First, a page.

Let’s start with DaVinci Resolve, a program that I use on a daily basis, and it looks like there are some minimal gains for the new CPUs. However, let me explain that DaVinci is basically a GPU-bound program where the processor takes a backstage to CUDA, but the 5900X is still a really good choice. Switching to Adobe Premiere, and Intel has an advantage here since they can leverage their integrated QuickSync engines to accelerate processing times. However, the speed up from AMD’s architecture revisions meant the Ryzen 5000 series narrows the gap by a big amount here. In our charts Reality Capture used to be dominated by Intel since the workloads we use have a combination of heavily multi-core and lightly threaded loads, but now AMD is able to take that lead without any problems. Handbrake really highlights all of the improvements Zen 3 has rolled into it. We are seeing almost a minute reduction in the transcode times of a relatively short 4K video is just insane for one CPU generation to another. If you extrapolate that over a longer 10GB file, the amount of time saved by moving to a 5900X, 5800X, or even the 5600X is pretty huge.

Moving on to compiling, and the lead for these new CPU’s is a bit less than in Handbrake, but they are still offering better performance across the board. One of the biggest changes seems to be right at the middle of the chart with the 5800X really pulling far ahead of the 3800X. MetaShape has been one of Intel’s strongest programs in our charts and AMD has made some pretty good progress here with Zen 3. As for Blender, this is a program that really focuses on multi-threaded dominance and of course that shows AMD leading in a big way, but that is something that they’ve been doing for years now. And finally, there is AutoDesk Maya, where the 5900X sees a relatively small lead over the 3900X, but the real story is actually happening lower down in the lineup. There the 5800X and 5600X ended up being a lot better than the previous generation and that is a big deal for more budget-oriented CPU’s.

Power Consumption

So what does this all tell us about the Ryzen 5000 series? Well, first of all, in multi-core applications AMD’s lead over Intel has extended by a big amount. Even in programs that aren’t heavily multi-core focused Zen 3 does give these new Ryzen CPUs a huge advantage, and that really makes it hard to recommend Intel for anything in the productivity and creativity markets at this point. AMD just seems to have a much better platform and CPU architecture that can just be adapted in pretty much any situation. There is not that much to say about power consumption either, because AMD delivered on their promises here as well. These new CPU’s don’t consume any more power than the Ryzen 3000 series, even though they deliver much better overall performance.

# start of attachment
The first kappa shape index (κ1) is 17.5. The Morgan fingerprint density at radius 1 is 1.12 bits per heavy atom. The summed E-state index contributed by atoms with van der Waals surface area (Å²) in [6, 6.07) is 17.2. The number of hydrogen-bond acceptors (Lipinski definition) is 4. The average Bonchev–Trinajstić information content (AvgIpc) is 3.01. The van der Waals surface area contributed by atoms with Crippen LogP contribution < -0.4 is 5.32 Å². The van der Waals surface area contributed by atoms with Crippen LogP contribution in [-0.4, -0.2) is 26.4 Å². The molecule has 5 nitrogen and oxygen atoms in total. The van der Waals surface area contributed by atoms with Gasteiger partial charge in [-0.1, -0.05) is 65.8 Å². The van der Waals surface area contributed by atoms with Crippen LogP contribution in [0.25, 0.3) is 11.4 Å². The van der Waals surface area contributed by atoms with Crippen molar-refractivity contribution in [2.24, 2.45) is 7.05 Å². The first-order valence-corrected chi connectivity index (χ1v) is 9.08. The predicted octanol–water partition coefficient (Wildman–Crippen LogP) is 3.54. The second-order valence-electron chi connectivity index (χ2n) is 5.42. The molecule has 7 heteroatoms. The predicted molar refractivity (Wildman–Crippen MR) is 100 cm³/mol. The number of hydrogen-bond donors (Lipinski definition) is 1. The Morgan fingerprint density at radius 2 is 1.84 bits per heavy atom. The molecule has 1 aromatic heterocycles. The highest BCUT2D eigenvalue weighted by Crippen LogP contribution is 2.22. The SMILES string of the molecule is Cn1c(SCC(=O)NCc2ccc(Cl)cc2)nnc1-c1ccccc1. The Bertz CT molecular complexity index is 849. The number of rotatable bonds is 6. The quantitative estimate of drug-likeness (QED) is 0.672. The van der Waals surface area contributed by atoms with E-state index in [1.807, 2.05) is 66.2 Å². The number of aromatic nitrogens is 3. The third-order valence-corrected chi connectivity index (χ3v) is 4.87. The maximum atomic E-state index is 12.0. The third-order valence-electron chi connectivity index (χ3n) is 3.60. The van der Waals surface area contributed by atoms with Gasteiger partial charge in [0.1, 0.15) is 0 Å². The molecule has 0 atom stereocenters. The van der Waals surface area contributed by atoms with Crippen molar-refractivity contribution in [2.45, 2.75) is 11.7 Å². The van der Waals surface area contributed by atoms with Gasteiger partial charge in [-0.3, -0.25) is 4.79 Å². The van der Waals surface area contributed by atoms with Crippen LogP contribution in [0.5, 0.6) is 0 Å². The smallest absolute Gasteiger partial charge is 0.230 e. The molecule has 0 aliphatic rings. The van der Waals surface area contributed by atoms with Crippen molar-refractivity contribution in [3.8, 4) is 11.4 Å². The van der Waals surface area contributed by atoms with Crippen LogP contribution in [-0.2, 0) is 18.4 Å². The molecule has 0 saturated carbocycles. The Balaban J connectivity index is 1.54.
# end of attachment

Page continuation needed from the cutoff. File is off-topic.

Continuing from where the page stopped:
Conclusion

This year has been pretty busy, especially with tech, but in my opinion Zen 3 is a game changer. It has improved multi-core and single core performance, killer gaming frame rates, and it managed to deliver all of that within the same power specs as Zen 2. Yes, these chips are more expensive than the Ryzen 3000 series processors, but based on these results the new Ryzen CPU’s are worth every penny, especially the Ryzen 5 5600X for gaming. It is just an awesome value. Would I run out and upgrade my 3900X, 3800X, or 3600X right now? Well that really depends, because for productivity and creativity apps there are benefits, but they aren’t groundbreaking over Zen 2. The same can be said for most games, since the GPU will likely be a bottleneck before the CPU is. On the other hand, for competitive gaming Zen 3 is pretty mind-blowing. As for Intel, they are in a world of hurt until they get their 7nm process up and running. We are now at a point where AMD has basically run away with the CPU market.

I barely even mentioned them in the benchmarks since the expensive Core i9-10900K really didn’t factor into the results. So what is Intel’s option right now? Well they have an inferior platform with slower CPU’s that are priced similarly to what AMD’s offering right now, and Rocket Lake is only coming out next year. They can’t lean on the “better at gaming” crutch anymore either since Zen 3 is either matching or beating them. The only thing that is left is to cut prices and hope for a miracle in the short term. And on that note, all I’m going to say is spend responsibly, and in this case that probably means looking very seriously at Zen 3 for your next upgrade.

Buy items in this review from Amazon at the links below:

AMD Ryzen 9 5900X – https://geni.us/R95900X
AMD Ryzen 7 5800X – https://geni.us/R75800X
AMD Ryzen 5 5600X – https://geni.us/R55600X